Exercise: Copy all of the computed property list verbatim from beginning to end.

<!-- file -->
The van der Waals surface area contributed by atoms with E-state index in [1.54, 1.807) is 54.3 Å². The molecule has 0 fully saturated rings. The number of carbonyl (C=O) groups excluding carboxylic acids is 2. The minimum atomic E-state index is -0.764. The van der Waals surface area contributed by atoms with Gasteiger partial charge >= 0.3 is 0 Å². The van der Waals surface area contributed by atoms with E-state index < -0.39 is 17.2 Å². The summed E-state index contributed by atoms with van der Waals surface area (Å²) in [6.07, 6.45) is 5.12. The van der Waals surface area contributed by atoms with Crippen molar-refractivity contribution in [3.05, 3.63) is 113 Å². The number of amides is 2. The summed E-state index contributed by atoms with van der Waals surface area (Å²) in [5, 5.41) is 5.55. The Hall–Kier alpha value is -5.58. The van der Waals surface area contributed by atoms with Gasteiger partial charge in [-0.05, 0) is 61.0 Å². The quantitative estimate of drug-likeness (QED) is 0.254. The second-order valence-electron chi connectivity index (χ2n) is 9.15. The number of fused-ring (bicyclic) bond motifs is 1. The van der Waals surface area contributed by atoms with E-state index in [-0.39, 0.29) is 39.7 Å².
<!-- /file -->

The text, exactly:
The van der Waals surface area contributed by atoms with E-state index in [1.54, 1.807) is 54.3 Å². The molecule has 0 fully saturated rings. The number of carbonyl (C=O) groups excluding carboxylic acids is 2. The minimum atomic E-state index is -0.764. The van der Waals surface area contributed by atoms with Gasteiger partial charge >= 0.3 is 0 Å². The van der Waals surface area contributed by atoms with E-state index < -0.39 is 17.2 Å². The summed E-state index contributed by atoms with van der Waals surface area (Å²) in [6.07, 6.45) is 5.12. The van der Waals surface area contributed by atoms with Crippen molar-refractivity contribution in [3.05, 3.63) is 113 Å². The number of amides is 2. The summed E-state index contributed by atoms with van der Waals surface area (Å²) in [5, 5.41) is 5.55. The Hall–Kier alpha value is -5.58. The van der Waals surface area contributed by atoms with Gasteiger partial charge in [-0.05, 0) is 61.0 Å². The quantitative estimate of drug-likeness (QED) is 0.254. The second-order valence-electron chi connectivity index (χ2n) is 9.15. The number of fused-ring (bicyclic) bond motifs is 1. The van der Waals surface area contributed by atoms with E-state index in [-0.39, 0.29) is 39.7 Å².